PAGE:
Turkish Coast Pocket Guide – Berlitz Travel
Clean Breaks: 500 New Ways to See the World – Richard Hammond and Jeremy Smith
A basic map is included in The Lycian Way, listed above. Maps don’t seem very easy to come by, although they will be provided by expedition organisers.
Best times to walk/weather
Best times to walk
During the spring (March-June) and the autumn (September – November), as the summer is blisteringly hot (indeed, June and September will be too hot for some). December and January have heavy rainstorms. January to April will often mean standing snow on high ground. April can be showery.
The peninsula has long, hot, dry summers and short, rainy, warm winters; it is considered warm enough to swim there for nine months of the year!
There are many cheap flights available either to Antalya, or to Dalaman, from here there are scheduled Bus services to Fethiye.
Those on organised expeditions are likely to be transported from Fethiye or Antalya.
The Lycian Way begins in Fethiye and follows a 509km route, usually walked eastward, to Antalya. The walking becomes more difficult further away from Fethiye, and the route zig-zags to the sea and back, whilst also ascending and descending various mountainous areas near the coast.
Possible problems, health, other warnings
- Heat and strong sun. Carry enough water and protect yourself.
- Dangerous animals, including snakes, stinging insects and plants. Take all appropriate precautions.
- Some of this is remote country: food and other supplies will not be readily available in some places and help may be hard to get if things go wrong.
See also the websites in our useful links page for more detailed, and up-to-date, information.
Safety and problems: All walks have inherent risks and potential problems, and many of the walks featured on this website involve significant risks, dangers and problems. Problems of any sort can arise on any walk. This website does not purport to identify any (or all) actual or potential risks, dangers and problems that may relate to any particular walk. Any person who is considering undertaking this walk should do careful research and make their own assessment of the risks, dangers and possible problems involved. They should also go to “Important information” for further important information.
Make sure you have appropriate insurance.
Guided or independent?
You can do this walk independently, but you will need to be well prepared for eventualities. You can book accommodation ahead, or take pot luck, although the latter can of course have its risks.
There are many opportunities for guided or self-guided walking, with the benefit of luggage transportation.
Other expedition organisers include:
- Headwater – www.headwater.com – take in the highlights of the Lycian Coast on their 7-night self-guided walking holiday.
Different expedition organisers tend to approach the trail in different ways. There are guided (or self-guided but supported) walks along much of its length, whilst it is also possible to remain in one base and be transported to various points along the Way on each day, or to find a shorter holiday. Guided/supported expeditions tend, however, to last a minimum of 5 days.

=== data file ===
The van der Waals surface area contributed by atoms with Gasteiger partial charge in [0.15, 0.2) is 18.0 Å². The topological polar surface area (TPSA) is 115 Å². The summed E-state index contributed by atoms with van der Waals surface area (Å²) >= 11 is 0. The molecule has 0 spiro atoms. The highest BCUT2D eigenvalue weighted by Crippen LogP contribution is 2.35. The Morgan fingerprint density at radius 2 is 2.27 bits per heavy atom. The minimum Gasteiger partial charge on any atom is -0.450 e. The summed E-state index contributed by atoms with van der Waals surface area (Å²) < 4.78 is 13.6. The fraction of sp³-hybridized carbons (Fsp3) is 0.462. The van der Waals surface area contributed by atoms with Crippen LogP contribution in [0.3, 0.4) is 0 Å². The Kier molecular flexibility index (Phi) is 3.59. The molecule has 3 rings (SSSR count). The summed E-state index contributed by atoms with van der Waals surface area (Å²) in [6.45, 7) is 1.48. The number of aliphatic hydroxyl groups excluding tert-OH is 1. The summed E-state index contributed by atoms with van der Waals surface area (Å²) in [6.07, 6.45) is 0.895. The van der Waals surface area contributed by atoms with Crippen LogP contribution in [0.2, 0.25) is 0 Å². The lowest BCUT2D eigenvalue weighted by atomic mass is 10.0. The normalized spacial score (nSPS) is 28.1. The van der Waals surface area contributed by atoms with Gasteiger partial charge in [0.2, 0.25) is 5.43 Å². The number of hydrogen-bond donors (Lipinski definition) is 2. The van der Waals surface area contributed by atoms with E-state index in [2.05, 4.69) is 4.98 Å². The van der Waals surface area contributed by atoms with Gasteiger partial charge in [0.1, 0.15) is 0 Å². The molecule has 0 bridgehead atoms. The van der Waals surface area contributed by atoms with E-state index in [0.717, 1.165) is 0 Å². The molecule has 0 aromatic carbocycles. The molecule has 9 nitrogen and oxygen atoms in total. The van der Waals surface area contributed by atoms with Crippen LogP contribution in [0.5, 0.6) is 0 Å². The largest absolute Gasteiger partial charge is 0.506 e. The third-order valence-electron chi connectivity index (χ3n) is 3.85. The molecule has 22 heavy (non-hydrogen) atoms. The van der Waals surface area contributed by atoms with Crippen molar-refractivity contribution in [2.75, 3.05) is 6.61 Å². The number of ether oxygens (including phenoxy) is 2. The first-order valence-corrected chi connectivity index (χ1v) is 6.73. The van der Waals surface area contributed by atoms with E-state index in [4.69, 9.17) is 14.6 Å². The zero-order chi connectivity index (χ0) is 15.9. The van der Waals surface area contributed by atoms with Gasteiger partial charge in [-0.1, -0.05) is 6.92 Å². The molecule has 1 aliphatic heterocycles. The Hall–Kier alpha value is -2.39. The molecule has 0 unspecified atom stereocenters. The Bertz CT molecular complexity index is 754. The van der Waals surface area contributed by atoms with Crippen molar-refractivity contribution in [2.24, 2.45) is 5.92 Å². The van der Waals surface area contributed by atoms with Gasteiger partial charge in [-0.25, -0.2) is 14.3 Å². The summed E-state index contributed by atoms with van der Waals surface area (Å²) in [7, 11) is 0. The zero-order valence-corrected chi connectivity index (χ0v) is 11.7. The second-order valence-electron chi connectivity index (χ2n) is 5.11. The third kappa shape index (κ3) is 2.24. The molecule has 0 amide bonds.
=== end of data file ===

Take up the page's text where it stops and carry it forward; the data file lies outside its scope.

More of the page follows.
There are various different types of accommodation along the Lycian Way; pensions and small hotels are found during the first part of the route, as well as in the more built-up areas, whilst later on it is usually possible to find a local who is willing to let you stay in their home, or to camp out (which does not require permission).
A benefit of using an organizer is their experience in booking suitable accommodation (and transport if needed).
On the East Coast, we especially liked:
- Sunshine Ranch on the beach south of Phaselis.
- Emin Pension, or any number of little places at Çirali; up the beach from Olympos.
- The Aybars Hotel on the river north of Adrasan, the last town before the Gelidonia Peninsula.
- In Antalya, with its interesting centre and fine museum, La Paloma Hotel (www.hotellapaloma.com).
Other information and tips
Useful websites and information
There are many websites with information on this walk. Here are some that we think are useful or have been recommended to us.
Other things to do in the area
This walk should really be enough for most people – for one trip anyway! We combined the Lycian Way with time in Cappadocia.
The St Paul Trail, which was researched and designed by the same people as The Lycian Way.
Safety and problems: All walks have inherent risks and potential problems, and many of the walks featured on this website involve significant risks, dangers and problems. Problems of any sort can arise on any walk. This website does not purport to identify any (or all) actual or potential risks, dangers and problems that may relate to any particular walk.
Any person who is considering undertaking this walk should do careful research and make their own assessment of the risks, dangers and possible problems involved. They should also go to “Important information” for further important information.
COMMUNITY COMMENTS AND PHOTOS
Posted on: 08/12/2014
Posted on: 23/04/2015
Your write up has plenty of great information and links. It would also benefit from a link to http://trekopedia.com/?page_id=471 A free wiki completely dedicated to the Lycian Way trek itself. Route Sections, Communities, Accommodations, Attractions, Services, Points of Interest, Resources/Links, and gps tracks.
Posted on: 13/09/2015
Lycia West Hiking Map (http://www.map-site.de/onlineshop/Hiking-trekking-maps/Lycia-West-Hiking-Map-1-50-000-Martin-Hoepke::18.html) Lycia East Hiking Map (http://www.map-site.de/onlineshop/Hiking-trekking-maps/Lycia-East-Hiking-Map-1-50-000-Martin-Hoepke::19.html) (Also available over several bookstores and Amazon.de/Amazon.co.uk I'am the publisher of the maps.
share your experiences
Add your experiences, suggestions and photos. We would be delighted to receive your writing and ideas (which will be attributed appropriately where published).